Commentary: Why Not Raise Missouri's Gas Tax Instead Of Sales Tax?
During its recently completed session, the Missouri General Assembly passed a measure that would let voters decide whether to increase the state sales tax to pay for improvements to highways and for other transportation needs. This action is interesting for a couple of reasons.
First is the underlying assumption that voters are in fact capable of making an informed decision about how to generate revenue for the state.
As far as I can tell, when people agree with the outcome of an election they tend to say the voters knew what they were doing. When people disagree with the outcome, they tend to say the voters were not informed or weren’t competent to make the decision in the first place.
For example, how people feel about issues as varied as raising the minimum wage, gun control, gay marriage, affirmative action or right to work legislation probably determines whether they think the electorate can be trusted to decide such questions. Oftentimes the people who vigorously contend that the will of the voters must be respected in some instances are the same folks who argue in other instances that some issues are too important and too complicated to be left to the voters to decide.
Second, assuming Missouri voters are in fact capable of making an informed decision on raising the sales tax for transportation, another interesting assumption is driving this proposal: Some have apparently decided that increasing the fuel tax to pay for road improvements is unacceptable. These people say the gas tax is already too high or at least high enough.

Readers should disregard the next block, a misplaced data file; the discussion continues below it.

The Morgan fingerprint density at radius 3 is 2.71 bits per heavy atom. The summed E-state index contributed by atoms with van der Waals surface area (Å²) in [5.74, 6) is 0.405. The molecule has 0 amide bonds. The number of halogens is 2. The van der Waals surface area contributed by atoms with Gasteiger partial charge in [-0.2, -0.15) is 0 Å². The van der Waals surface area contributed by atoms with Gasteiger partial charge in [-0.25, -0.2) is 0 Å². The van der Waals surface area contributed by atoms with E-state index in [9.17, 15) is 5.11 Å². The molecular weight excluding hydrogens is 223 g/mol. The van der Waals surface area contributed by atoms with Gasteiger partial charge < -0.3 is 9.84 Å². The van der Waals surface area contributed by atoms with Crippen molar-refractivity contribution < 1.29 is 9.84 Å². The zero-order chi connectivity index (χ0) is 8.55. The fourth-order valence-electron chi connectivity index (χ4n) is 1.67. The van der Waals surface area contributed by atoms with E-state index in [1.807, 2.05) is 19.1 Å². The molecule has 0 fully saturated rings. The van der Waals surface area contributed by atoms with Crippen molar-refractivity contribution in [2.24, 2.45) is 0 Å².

While Americans may grumble about taxes on gasoline, just as we complain about almost any form of taxation, it’s worth noting that our fuel taxes are among the lowest in the developed world, as anyone who has driven a car in Europe can attest. Moreover, the gas tax in Missouri is one of the lowest in the United States -- much less than half of what it is in some states. Add in the fact that Missouri, unlike many other states, has no toll roads and you’re left with the conclusion that driving a car is less expensive in the United States than it is in most of the industrialized world; and it’s cheaper in Missouri than in most of the rest of the United States.
Gasoline taxes would appear to be a logical and fair means of paying for roads. The amount of fuel consumed correlates well, if not perfectly, with road usage. Heavier vehicles tend to use more fuel and do more damage to roadways per mile of driving than lighter vehicles. Likewise, driving greater distances requires more fuel and puts more strain on the roads than driving shorter distances.
Why not raise Missouri’s gas tax to a level more in line with the rest of the country? Why not share the cost of paying for roads in proportion to the usage made of roadways?
For those who think that the cost of gasoline is already too high, I would suggest a simple survey. If you are listening to this commentary in your car, look around at the other vehicles on the road. I did this recently and noted that the vast majority had a single occupant: the driver. I was part of this majority. I’m not suggesting this was a scientific survey, but most of the commuters I see in the morning consist of one person per car. If the gas tax really is onerously high, don’t you think more of us would be carpooling?
Tom Schlafly is a lawyer and cofounder of the Saint Louis Brewery.
Note: Read and listen to A commentary by Mayor Francis Slay pointing out the need for the sales tax Benefits Of Transportation Sales Tax Are Worth The Cost.